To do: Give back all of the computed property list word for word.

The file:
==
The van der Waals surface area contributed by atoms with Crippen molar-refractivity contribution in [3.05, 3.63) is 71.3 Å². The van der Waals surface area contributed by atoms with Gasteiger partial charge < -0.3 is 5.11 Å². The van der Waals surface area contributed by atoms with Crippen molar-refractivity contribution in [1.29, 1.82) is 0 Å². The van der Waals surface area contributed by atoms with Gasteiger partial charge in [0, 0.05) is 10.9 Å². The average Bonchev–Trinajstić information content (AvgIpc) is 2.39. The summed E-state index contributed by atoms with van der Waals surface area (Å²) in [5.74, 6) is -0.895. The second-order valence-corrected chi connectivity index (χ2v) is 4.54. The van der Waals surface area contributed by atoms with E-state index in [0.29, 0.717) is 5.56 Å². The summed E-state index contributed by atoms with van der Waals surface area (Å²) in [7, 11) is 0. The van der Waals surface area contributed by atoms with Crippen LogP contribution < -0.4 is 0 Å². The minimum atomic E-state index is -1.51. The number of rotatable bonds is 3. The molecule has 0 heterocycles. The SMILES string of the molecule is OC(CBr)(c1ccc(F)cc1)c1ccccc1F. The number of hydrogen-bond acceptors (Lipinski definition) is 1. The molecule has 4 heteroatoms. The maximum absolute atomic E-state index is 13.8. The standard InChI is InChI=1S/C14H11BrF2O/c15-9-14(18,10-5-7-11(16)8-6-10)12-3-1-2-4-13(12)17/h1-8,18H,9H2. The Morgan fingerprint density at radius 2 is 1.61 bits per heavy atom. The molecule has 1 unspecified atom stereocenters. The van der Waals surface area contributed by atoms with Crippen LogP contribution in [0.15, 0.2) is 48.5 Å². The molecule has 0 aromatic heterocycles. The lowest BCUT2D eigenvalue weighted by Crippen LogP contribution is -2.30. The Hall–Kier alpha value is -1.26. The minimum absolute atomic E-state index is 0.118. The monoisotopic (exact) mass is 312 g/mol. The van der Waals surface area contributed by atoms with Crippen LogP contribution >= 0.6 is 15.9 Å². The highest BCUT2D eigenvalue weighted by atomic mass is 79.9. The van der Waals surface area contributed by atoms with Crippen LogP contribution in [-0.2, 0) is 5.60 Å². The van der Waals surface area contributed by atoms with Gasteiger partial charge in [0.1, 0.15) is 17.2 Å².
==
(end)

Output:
The van der Waals surface area contributed by atoms with Crippen molar-refractivity contribution in [3.05, 3.63) is 71.3 Å². The van der Waals surface area contributed by atoms with Gasteiger partial charge < -0.3 is 5.11 Å². The van der Waals surface area contributed by atoms with Crippen molar-refractivity contribution in [1.29, 1.82) is 0 Å². The van der Waals surface area contributed by atoms with Gasteiger partial charge in [0, 0.05) is 10.9 Å². The average Bonchev–Trinajstić information content (AvgIpc) is 2.39. The summed E-state index contributed by atoms with van der Waals surface area (Å²) in [5.74, 6) is -0.895. The second-order valence-corrected chi connectivity index (χ2v) is 4.54. The van der Waals surface area contributed by atoms with E-state index in [0.29, 0.717) is 5.56 Å². The summed E-state index contributed by atoms with van der Waals surface area (Å²) in [7, 11) is 0. The van der Waals surface area contributed by atoms with Crippen LogP contribution < -0.4 is 0 Å². The minimum atomic E-state index is -1.51. The number of rotatable bonds is 3. The molecule has 0 heterocycles. The SMILES string of the molecule is OC(CBr)(c1ccc(F)cc1)c1ccccc1F. The number of hydrogen-bond acceptors (Lipinski definition) is 1. The molecule has 4 heteroatoms. The maximum absolute atomic E-state index is 13.8. The standard InChI is InChI=1S/C14H11BrF2O/c15-9-14(18,10-5-7-11(16)8-6-10)12-3-1-2-4-13(12)17/h1-8,18H,9H2. The Morgan fingerprint density at radius 2 is 1.61 bits per heavy atom. The molecule has 1 unspecified atom stereocenters. The van der Waals surface area contributed by atoms with Crippen LogP contribution in [0.15, 0.2) is 48.5 Å². The molecule has 0 aromatic heterocycles. The lowest BCUT2D eigenvalue weighted by Crippen LogP contribution is -2.30. The Hall–Kier alpha value is -1.26. The minimum absolute atomic E-state index is 0.118. The monoisotopic (exact) mass is 312 g/mol. The van der Waals surface area contributed by atoms with Crippen LogP contribution >= 0.6 is 15.9 Å². The highest BCUT2D eigenvalue weighted by atomic mass is 79.9. The van der Waals surface area contributed by atoms with Crippen LogP contribution in [-0.2, 0) is 5.60 Å². The van der Waals surface area contributed by atoms with Gasteiger partial charge in [0.1, 0.15) is 17.2 Å².